Noninvasive Spinal Stimulation Gets a (Current) Boost

Onward’s ARC-EX delivers five times the amperage of similar devices

3 min read
view of back of person's head with white tape on their neck and hands are holding a square with different colored boxes on it

Onward Medical’s new spinal stimulation uses noninvasive electrodes to spark nerve activity and growth.


In 2010, Melanie Reid fell off a horse and was paralyzed below the shoulders.

“You think, ‘I am where I am; nothing’s going to change,’ ” she said, but many years after her accident, she participated in a medical trial of a new, noninvasive rehabilitative device that can deliver more electrical stimulation than similar devices without harming the user. For Reid, use of the device has led to small improvements in her ability to use her hands, and meaningful changes to her daily life.

“Everyone thinks with spinal injury all you want to do is be able to walk again, but if you’re a tetraplegic or quadriplegic, what matters most is working hands,” said Reid, a columnist for The Times, as part of a press briefing. “There’s no miracles in spinal injury, but tiny gains can be life-changing.”

For the study, Reid used a new noninvasive therapeutic device produced by Onward Medical. The device, ARC-EX (“EX” indicating “external”), uses electrodes placed along the spine near the site of injury—in the case of quadriplegia, the neck—to promote nerve activity and growth during physical-therapy exercises. The goal is to not only increase motor function while the device is attached and operating, but the long-term effectiveness of rehabilitation drills. A study focused on arm and hand abilities in patients with quadriplegia was published 20 May in Nature Medicine.

Researchers have been investigating electrical stimulation as a treatment for spinal cord injury for roughly 40 years, but “one of the innovations in this system is using a very high-frequency waveform,” said coauthor Chet Moritz, a neurotechnologist at the University of Washington. The ARC-EXuses a 10-kilohertz carrier frequency overlay, which researchers think may numb the skin beneath the electrode, allowing patients to tolerate five times as much amperage as from similar exploratory devices. For Reid, this manifested as a noticeable “buzz,” which felt strange, but not painful.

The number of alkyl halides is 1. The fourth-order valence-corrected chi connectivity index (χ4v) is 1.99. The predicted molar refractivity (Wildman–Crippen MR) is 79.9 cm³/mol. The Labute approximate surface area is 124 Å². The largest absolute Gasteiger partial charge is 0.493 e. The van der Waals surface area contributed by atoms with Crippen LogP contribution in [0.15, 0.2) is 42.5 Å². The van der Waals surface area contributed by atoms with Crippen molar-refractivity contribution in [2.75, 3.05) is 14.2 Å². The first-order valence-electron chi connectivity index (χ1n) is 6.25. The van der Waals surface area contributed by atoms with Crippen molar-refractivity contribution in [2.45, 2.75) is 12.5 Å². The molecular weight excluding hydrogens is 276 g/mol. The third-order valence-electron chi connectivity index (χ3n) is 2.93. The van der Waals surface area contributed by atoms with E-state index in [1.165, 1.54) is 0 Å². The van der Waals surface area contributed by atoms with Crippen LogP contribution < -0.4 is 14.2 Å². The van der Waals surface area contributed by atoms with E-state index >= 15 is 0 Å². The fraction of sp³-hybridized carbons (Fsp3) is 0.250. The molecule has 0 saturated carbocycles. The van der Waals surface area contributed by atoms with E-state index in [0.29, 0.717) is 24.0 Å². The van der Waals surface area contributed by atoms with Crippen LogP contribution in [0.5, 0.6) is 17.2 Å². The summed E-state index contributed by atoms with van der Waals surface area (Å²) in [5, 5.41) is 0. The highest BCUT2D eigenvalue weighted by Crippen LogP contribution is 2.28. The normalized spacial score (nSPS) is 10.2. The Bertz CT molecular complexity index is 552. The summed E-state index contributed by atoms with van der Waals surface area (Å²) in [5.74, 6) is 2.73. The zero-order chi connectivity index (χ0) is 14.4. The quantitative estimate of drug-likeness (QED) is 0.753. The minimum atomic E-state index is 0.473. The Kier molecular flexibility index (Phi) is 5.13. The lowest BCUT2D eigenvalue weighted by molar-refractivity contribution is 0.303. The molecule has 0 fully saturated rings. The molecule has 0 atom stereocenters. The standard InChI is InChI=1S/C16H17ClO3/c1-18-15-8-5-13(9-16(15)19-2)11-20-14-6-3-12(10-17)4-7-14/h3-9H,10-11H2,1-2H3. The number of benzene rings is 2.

The study included 60 participants across 14 sites around the world. Each participant undertook two months of standard physical therapy, followed by two months of therapy combined with the ARC-EX. Although aspects of treatment such as electrode placement were fairly standardized, the current amplitude was personalized to each patient, and sometimes individual exercises, said Moritz.

The ARC-EX uses a 10-kilohertz current to provider stronger stimulation for people with spinal cord injuries.

Over 70 percent of patients showed an increase in at least one measurement of both strength and function between standard therapy and ARC-EX therapy. These changes also meant that 87 percent of study participants noted some improvement in quality of life in a followup questionnaire. No major safety concerns tied to the device or rehabilitation process were reported.

Onward will seek approval from the U.S. Food and Drug Administration for the device by the end of 2024, said study coauthor Grégoire Courtine, a neuroscientist and cofounder of Onward Medical. Onward is also working on an implantable spinal stimulator called ARC-IM; other prosthetic approaches, such as robotic exoskeletons, are being investigated elsewhere. ARC-EX was presented as a potentially important cost-accessible, noninvasive treatment option, especially in the critical window for recovery a year or so after a spinal cord injury. However, the price to insurers or patients of a commercial version is still subject to negotiation.

The World Health Organization says there are over 15 million people with spinal cord injuries. Moritz estimates that around 90 percent of patients, even many with no movement in their hands, could benefit from the new therapy.

Dimitry Sayenko, who studies spinal cord injury recovery at Houston Methodist and was not involved in the study, praised the relatively large sample size and clear concern for patient safety. But he stresses that the mechanisms underlying spinal stimulation are not well understood. “So far it’s literally plug and play,” said Sayenko. “We don’t understand what’s happening under the electrodes for sure—we can only indirectly assume or speculate.”

The new study supports the idea that noninvasive spinal cord stimulation can provide some benefit to some people but was not designed to help predict who will benefit, precisely how people will benefit, or how to optimize care. The study authors acknowledged the limited scope and need for further research, which might help turn currently “tiny gains” into what Sayenko calls “larger, more dramatic, robust effects.”

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